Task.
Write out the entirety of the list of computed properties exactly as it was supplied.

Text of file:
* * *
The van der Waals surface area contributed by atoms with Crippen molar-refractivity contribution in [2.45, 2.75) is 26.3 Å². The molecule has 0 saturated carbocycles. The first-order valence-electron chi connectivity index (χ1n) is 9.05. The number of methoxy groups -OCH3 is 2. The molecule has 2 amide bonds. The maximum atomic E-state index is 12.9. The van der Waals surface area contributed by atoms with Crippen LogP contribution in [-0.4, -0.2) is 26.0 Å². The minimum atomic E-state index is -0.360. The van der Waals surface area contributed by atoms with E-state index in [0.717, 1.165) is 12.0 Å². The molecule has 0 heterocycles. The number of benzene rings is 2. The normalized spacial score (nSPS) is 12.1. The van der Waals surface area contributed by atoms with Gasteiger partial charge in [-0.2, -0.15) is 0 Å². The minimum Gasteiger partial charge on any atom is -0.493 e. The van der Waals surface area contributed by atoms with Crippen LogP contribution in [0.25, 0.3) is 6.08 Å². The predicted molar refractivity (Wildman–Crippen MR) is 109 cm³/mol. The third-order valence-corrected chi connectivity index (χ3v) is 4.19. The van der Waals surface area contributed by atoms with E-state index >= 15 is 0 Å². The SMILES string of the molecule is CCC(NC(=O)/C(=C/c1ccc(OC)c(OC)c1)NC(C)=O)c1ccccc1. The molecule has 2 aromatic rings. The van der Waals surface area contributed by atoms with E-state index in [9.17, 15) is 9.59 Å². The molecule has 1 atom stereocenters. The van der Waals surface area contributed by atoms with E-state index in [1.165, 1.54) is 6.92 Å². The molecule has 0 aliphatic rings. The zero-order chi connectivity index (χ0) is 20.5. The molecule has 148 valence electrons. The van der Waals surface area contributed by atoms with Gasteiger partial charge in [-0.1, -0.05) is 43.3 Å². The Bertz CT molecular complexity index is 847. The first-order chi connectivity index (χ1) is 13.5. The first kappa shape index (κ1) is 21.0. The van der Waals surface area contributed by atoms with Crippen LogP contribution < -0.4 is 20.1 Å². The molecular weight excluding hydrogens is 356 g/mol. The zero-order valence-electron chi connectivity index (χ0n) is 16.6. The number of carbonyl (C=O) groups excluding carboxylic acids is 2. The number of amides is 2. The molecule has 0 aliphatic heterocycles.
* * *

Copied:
The van der Waals surface area contributed by atoms with Crippen molar-refractivity contribution in [2.45, 2.75) is 26.3 Å². The molecule has 0 saturated carbocycles. The first-order valence-electron chi connectivity index (χ1n) is 9.05. The number of methoxy groups -OCH3 is 2. The molecule has 2 amide bonds. The maximum atomic E-state index is 12.9. The van der Waals surface area contributed by atoms with Crippen LogP contribution in [-0.4, -0.2) is 26.0 Å². The minimum atomic E-state index is -0.360. The van der Waals surface area contributed by atoms with E-state index in [0.717, 1.165) is 12.0 Å². The molecule has 0 heterocycles. The number of benzene rings is 2. The normalized spacial score (nSPS) is 12.1. The van der Waals surface area contributed by atoms with Gasteiger partial charge in [-0.2, -0.15) is 0 Å². The minimum Gasteiger partial charge on any atom is -0.493 e. The van der Waals surface area contributed by atoms with Crippen LogP contribution in [0.25, 0.3) is 6.08 Å². The predicted molar refractivity (Wildman–Crippen MR) is 109 cm³/mol. The third-order valence-corrected chi connectivity index (χ3v) is 4.19. The van der Waals surface area contributed by atoms with E-state index >= 15 is 0 Å². The SMILES string of the molecule is CCC(NC(=O)/C(=C/c1ccc(OC)c(OC)c1)NC(C)=O)c1ccccc1. The molecule has 2 aromatic rings. The van der Waals surface area contributed by atoms with E-state index in [9.17, 15) is 9.59 Å². The molecule has 1 atom stereocenters. The van der Waals surface area contributed by atoms with E-state index in [1.165, 1.54) is 6.92 Å². The molecule has 0 aliphatic rings. The zero-order chi connectivity index (χ0) is 20.5. The molecule has 148 valence electrons. The van der Waals surface area contributed by atoms with Gasteiger partial charge in [-0.1, -0.05) is 43.3 Å². The Bertz CT molecular complexity index is 847. The first-order chi connectivity index (χ1) is 13.5. The first kappa shape index (κ1) is 21.0. The van der Waals surface area contributed by atoms with Crippen LogP contribution < -0.4 is 20.1 Å². The molecular weight excluding hydrogens is 356 g/mol. The zero-order valence-electron chi connectivity index (χ0n) is 16.6. The number of carbonyl (C=O) groups excluding carboxylic acids is 2. The number of amides is 2. The molecule has 0 aliphatic heterocycles.